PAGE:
Here’s a good tip! If you’ve brought your new guppy home in a plastic bag, you can place the bag in the aquarium. Keep the bag in the aquarium for around 30 minutes. The water in the bag will warm up slowly until it reaches aquarium temperature levels. At that point, you can safely free your new guppies into the tank.

Your guppies might still be hiding for a while because they aren’t familiar with the new environment, but they shouldn’t experience any more physical stress after acclimation. As long as there’s no shock during transportation or acclimation, your new guppies will get used to the new tank relatively quickly.

New Tanks and Ammonia Accumulation

A common problem for many new pet fish owners is the tank setup. A new tank takes time to prepare. Even if you install a biological filter, you need some time to cycle your new aquarium. It usually takes 1-3 weeks for the full biological maturation of an aquarium. If you add your fish in too quickly, waste by-products will soon accumulate.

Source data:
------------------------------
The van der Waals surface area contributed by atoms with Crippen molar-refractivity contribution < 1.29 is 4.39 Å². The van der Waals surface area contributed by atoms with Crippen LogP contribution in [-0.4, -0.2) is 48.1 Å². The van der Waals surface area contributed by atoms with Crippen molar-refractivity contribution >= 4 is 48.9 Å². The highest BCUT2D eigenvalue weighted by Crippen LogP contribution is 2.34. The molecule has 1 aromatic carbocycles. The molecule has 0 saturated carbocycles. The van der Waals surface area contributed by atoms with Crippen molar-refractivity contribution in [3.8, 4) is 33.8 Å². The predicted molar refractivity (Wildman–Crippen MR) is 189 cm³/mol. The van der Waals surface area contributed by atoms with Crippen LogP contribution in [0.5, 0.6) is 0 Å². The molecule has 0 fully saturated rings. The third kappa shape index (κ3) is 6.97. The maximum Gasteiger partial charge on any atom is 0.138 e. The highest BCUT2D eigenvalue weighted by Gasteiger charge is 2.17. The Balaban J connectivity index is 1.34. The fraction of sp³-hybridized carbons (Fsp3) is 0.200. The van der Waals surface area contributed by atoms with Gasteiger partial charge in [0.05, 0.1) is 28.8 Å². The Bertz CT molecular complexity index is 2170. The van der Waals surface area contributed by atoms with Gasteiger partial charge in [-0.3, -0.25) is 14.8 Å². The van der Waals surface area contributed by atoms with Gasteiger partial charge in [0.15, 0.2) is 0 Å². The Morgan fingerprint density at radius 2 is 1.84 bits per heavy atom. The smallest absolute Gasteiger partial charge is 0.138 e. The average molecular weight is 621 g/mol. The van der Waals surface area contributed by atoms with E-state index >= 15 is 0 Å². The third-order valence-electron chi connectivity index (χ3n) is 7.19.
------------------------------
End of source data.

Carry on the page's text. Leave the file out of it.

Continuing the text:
If you haven’t properly prepared your tank, the filter won’t work to full parameters. As a result, harmful bacteria and waste products won’t be broken down effectively. As ammonia levels rise in the water, your fish can suffer ammonia burns, swimming issues, and even sudden death. Your fish might be hiding in the corner due to ammonia-induced sickness.

This is a problem that requires immediate attention because even low levels of ammonia can be lethal for your guppy fish. Make sure you cycle your tank for at least one week, and preferably up to three weeks before introducing your new fish. Use a biological filter to prevent ammonia spikes. Adding live plants and even using nitrifying bacteria can also help speed up the biological maturation process.